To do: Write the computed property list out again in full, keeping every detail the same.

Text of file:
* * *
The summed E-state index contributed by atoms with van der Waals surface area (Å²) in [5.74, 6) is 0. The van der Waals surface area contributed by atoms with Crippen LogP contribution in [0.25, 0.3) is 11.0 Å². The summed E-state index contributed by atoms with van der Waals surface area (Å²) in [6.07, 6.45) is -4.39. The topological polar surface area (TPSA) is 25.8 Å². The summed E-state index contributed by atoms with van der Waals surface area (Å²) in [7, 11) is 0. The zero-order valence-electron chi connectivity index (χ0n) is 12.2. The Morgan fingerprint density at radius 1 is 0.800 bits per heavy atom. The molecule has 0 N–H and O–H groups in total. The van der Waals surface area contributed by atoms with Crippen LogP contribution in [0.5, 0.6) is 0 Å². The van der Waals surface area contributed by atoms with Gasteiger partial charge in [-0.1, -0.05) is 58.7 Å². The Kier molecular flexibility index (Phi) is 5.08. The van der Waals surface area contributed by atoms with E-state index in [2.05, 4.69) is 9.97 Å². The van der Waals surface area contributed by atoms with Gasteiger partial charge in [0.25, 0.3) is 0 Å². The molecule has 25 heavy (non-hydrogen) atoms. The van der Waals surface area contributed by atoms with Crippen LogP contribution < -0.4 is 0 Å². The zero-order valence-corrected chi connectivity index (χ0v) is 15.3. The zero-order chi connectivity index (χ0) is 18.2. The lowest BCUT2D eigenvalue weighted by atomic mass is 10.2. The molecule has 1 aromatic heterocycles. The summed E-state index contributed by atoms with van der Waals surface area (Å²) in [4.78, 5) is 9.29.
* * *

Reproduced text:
The summed E-state index contributed by atoms with van der Waals surface area (Å²) in [5.74, 6) is 0. The van der Waals surface area contributed by atoms with Crippen LogP contribution in [0.25, 0.3) is 11.0 Å². The summed E-state index contributed by atoms with van der Waals surface area (Å²) in [6.07, 6.45) is -4.39. The topological polar surface area (TPSA) is 25.8 Å². The summed E-state index contributed by atoms with van der Waals surface area (Å²) in [7, 11) is 0. The zero-order valence-electron chi connectivity index (χ0n) is 12.2. The Morgan fingerprint density at radius 1 is 0.800 bits per heavy atom. The molecule has 0 N–H and O–H groups in total. The van der Waals surface area contributed by atoms with Crippen LogP contribution in [0.5, 0.6) is 0 Å². The van der Waals surface area contributed by atoms with Gasteiger partial charge in [-0.1, -0.05) is 58.7 Å². The Kier molecular flexibility index (Phi) is 5.08. The van der Waals surface area contributed by atoms with E-state index in [2.05, 4.69) is 9.97 Å². The van der Waals surface area contributed by atoms with Gasteiger partial charge in [0.25, 0.3) is 0 Å². The molecule has 25 heavy (non-hydrogen) atoms. The van der Waals surface area contributed by atoms with Crippen LogP contribution < -0.4 is 0 Å². The zero-order valence-corrected chi connectivity index (χ0v) is 15.3. The zero-order chi connectivity index (χ0) is 18.2. The lowest BCUT2D eigenvalue weighted by atomic mass is 10.2. The molecule has 1 aromatic heterocycles. The summed E-state index contributed by atoms with van der Waals surface area (Å²) in [4.78, 5) is 9.29.